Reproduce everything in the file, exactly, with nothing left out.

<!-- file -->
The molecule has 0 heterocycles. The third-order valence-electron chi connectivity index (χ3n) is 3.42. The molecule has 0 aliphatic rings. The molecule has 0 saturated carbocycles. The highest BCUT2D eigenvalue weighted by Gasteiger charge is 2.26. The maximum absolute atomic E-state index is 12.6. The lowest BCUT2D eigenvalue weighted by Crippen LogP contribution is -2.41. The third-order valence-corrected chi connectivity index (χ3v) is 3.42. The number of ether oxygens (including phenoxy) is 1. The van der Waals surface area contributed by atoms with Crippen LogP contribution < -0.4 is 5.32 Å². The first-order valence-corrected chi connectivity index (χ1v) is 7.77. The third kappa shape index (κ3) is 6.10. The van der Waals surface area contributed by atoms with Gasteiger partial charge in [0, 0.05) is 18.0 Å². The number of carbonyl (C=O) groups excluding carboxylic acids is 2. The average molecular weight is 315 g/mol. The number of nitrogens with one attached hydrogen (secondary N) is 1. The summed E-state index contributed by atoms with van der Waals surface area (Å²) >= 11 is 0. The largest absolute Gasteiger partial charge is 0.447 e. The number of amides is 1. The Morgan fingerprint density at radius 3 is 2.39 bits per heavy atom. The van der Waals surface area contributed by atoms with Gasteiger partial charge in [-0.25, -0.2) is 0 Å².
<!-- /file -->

The molecule has 0 heterocycles. The third-order valence-electron chi connectivity index (χ3n) is 3.42. The molecule has 0 aliphatic rings. The molecule has 0 saturated carbocycles. The highest BCUT2D eigenvalue weighted by Gasteiger charge is 2.26. The maximum absolute atomic E-state index is 12.6. The lowest BCUT2D eigenvalue weighted by Crippen LogP contribution is -2.41. The third-order valence-corrected chi connectivity index (χ3v) is 3.42. The number of ether oxygens (including phenoxy) is 1. The van der Waals surface area contributed by atoms with Crippen LogP contribution < -0.4 is 5.32 Å². The first-order valence-corrected chi connectivity index (χ1v) is 7.77. The third kappa shape index (κ3) is 6.10. The van der Waals surface area contributed by atoms with Gasteiger partial charge in [0, 0.05) is 18.0 Å². The number of carbonyl (C=O) groups excluding carboxylic acids is 2. The average molecular weight is 315 g/mol. The number of nitrogens with one attached hydrogen (secondary N) is 1. The summed E-state index contributed by atoms with van der Waals surface area (Å²) >= 11 is 0. The largest absolute Gasteiger partial charge is 0.447 e. The number of amides is 1. The Morgan fingerprint density at radius 3 is 2.39 bits per heavy atom. The van der Waals surface area contributed by atoms with Gasteiger partial charge in [-0.25, -0.2) is 0 Å².